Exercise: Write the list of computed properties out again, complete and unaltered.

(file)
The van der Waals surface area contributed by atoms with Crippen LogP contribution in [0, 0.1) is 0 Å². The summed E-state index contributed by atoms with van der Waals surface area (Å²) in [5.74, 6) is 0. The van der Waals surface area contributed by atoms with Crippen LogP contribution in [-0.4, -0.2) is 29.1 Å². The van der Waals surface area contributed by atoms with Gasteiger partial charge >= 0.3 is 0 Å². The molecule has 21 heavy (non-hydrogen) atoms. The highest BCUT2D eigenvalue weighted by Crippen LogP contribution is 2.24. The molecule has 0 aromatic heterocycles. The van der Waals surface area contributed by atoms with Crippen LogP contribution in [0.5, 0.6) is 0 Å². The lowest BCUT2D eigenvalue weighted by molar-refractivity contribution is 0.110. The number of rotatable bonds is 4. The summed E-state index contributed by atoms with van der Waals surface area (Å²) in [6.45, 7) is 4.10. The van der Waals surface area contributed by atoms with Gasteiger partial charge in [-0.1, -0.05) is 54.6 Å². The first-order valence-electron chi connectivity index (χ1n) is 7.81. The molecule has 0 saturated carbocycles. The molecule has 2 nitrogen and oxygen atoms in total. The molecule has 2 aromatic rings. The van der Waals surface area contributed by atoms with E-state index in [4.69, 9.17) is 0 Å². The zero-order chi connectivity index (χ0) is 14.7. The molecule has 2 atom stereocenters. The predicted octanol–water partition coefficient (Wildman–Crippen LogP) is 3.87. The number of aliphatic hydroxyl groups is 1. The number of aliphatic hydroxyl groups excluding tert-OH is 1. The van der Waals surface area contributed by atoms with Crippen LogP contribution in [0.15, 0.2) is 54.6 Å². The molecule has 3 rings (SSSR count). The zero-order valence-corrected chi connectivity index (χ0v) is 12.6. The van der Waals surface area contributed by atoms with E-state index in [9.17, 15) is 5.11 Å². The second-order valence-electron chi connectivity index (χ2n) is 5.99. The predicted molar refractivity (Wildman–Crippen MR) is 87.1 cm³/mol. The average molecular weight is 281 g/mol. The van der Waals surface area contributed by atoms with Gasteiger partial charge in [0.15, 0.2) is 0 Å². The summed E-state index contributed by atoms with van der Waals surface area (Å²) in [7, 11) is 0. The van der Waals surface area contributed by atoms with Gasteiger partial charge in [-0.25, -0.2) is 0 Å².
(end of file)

The van der Waals surface area contributed by atoms with Crippen LogP contribution in [0, 0.1) is 0 Å². The summed E-state index contributed by atoms with van der Waals surface area (Å²) in [5.74, 6) is 0. The van der Waals surface area contributed by atoms with Crippen LogP contribution in [-0.4, -0.2) is 29.1 Å². The van der Waals surface area contributed by atoms with Gasteiger partial charge >= 0.3 is 0 Å². The molecule has 21 heavy (non-hydrogen) atoms. The highest BCUT2D eigenvalue weighted by Crippen LogP contribution is 2.24. The molecule has 0 aromatic heterocycles. The van der Waals surface area contributed by atoms with Crippen LogP contribution in [0.5, 0.6) is 0 Å². The lowest BCUT2D eigenvalue weighted by molar-refractivity contribution is 0.110. The number of rotatable bonds is 4. The summed E-state index contributed by atoms with van der Waals surface area (Å²) in [6.45, 7) is 4.10. The van der Waals surface area contributed by atoms with Gasteiger partial charge in [-0.1, -0.05) is 54.6 Å². The first-order valence-electron chi connectivity index (χ1n) is 7.81. The molecule has 0 saturated carbocycles. The molecule has 2 nitrogen and oxygen atoms in total. The molecule has 2 aromatic rings. The van der Waals surface area contributed by atoms with E-state index in [4.69, 9.17) is 0 Å². The zero-order chi connectivity index (χ0) is 14.7. The molecule has 2 atom stereocenters. The predicted octanol–water partition coefficient (Wildman–Crippen LogP) is 3.87. The number of aliphatic hydroxyl groups is 1. The number of aliphatic hydroxyl groups excluding tert-OH is 1. The van der Waals surface area contributed by atoms with Crippen LogP contribution in [0.15, 0.2) is 54.6 Å². The molecule has 3 rings (SSSR count). The zero-order valence-corrected chi connectivity index (χ0v) is 12.6. The van der Waals surface area contributed by atoms with E-state index in [9.17, 15) is 5.11 Å². The second-order valence-electron chi connectivity index (χ2n) is 5.99. The predicted molar refractivity (Wildman–Crippen MR) is 87.1 cm³/mol. The average molecular weight is 281 g/mol. The van der Waals surface area contributed by atoms with Gasteiger partial charge in [0.15, 0.2) is 0 Å². The summed E-state index contributed by atoms with van der Waals surface area (Å²) in [7, 11) is 0. The van der Waals surface area contributed by atoms with Gasteiger partial charge in [-0.25, -0.2) is 0 Å².